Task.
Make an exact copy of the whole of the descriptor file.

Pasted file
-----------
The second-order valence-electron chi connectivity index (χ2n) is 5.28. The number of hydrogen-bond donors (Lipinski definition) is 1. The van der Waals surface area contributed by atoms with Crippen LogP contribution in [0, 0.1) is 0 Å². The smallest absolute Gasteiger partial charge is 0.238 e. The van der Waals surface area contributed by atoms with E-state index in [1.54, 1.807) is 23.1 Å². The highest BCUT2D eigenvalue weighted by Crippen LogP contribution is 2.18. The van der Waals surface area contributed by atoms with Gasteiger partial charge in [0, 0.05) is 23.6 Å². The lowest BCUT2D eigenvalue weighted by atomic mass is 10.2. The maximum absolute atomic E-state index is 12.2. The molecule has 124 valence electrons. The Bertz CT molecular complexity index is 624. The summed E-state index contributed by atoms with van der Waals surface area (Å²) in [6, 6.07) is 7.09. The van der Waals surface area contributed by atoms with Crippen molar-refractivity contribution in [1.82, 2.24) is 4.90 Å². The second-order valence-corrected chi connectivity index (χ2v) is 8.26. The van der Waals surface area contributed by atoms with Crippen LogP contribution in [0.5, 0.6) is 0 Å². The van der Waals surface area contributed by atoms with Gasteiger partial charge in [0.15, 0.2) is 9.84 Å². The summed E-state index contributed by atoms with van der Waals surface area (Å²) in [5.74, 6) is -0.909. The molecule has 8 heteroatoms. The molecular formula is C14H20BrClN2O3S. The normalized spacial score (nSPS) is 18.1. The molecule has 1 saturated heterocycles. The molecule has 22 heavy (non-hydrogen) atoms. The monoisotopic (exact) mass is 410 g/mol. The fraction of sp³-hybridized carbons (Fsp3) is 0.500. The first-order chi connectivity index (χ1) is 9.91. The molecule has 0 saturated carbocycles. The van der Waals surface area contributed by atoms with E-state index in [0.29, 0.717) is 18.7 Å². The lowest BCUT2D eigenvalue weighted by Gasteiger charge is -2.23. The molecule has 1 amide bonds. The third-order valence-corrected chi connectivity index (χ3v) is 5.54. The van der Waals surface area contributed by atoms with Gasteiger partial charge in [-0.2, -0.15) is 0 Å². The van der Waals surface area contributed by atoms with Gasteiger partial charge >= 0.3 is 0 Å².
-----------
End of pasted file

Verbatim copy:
The second-order valence-electron chi connectivity index (χ2n) is 5.28. The number of hydrogen-bond donors (Lipinski definition) is 1. The van der Waals surface area contributed by atoms with Crippen LogP contribution in [0, 0.1) is 0 Å². The smallest absolute Gasteiger partial charge is 0.238 e. The van der Waals surface area contributed by atoms with E-state index in [1.54, 1.807) is 23.1 Å². The highest BCUT2D eigenvalue weighted by Crippen LogP contribution is 2.18. The van der Waals surface area contributed by atoms with Gasteiger partial charge in [0, 0.05) is 23.6 Å². The lowest BCUT2D eigenvalue weighted by atomic mass is 10.2. The maximum absolute atomic E-state index is 12.2. The molecule has 124 valence electrons. The Bertz CT molecular complexity index is 624. The summed E-state index contributed by atoms with van der Waals surface area (Å²) in [6, 6.07) is 7.09. The van der Waals surface area contributed by atoms with Crippen molar-refractivity contribution in [1.82, 2.24) is 4.90 Å². The second-order valence-corrected chi connectivity index (χ2v) is 8.26. The van der Waals surface area contributed by atoms with Crippen LogP contribution in [0.5, 0.6) is 0 Å². The van der Waals surface area contributed by atoms with Gasteiger partial charge in [0.15, 0.2) is 9.84 Å². The summed E-state index contributed by atoms with van der Waals surface area (Å²) in [5.74, 6) is -0.909. The molecule has 8 heteroatoms. The molecular formula is C14H20BrClN2O3S. The normalized spacial score (nSPS) is 18.1. The molecule has 1 saturated heterocycles. The molecule has 22 heavy (non-hydrogen) atoms. The monoisotopic (exact) mass is 410 g/mol. The fraction of sp³-hybridized carbons (Fsp3) is 0.500. The first-order chi connectivity index (χ1) is 9.91. The molecule has 0 saturated carbocycles. The van der Waals surface area contributed by atoms with E-state index in [0.29, 0.717) is 18.7 Å². The lowest BCUT2D eigenvalue weighted by Gasteiger charge is -2.23. The molecule has 1 amide bonds. The third-order valence-corrected chi connectivity index (χ3v) is 5.54. The van der Waals surface area contributed by atoms with Gasteiger partial charge in [-0.2, -0.15) is 0 Å². The van der Waals surface area contributed by atoms with Gasteiger partial charge >= 0.3 is 0 Å².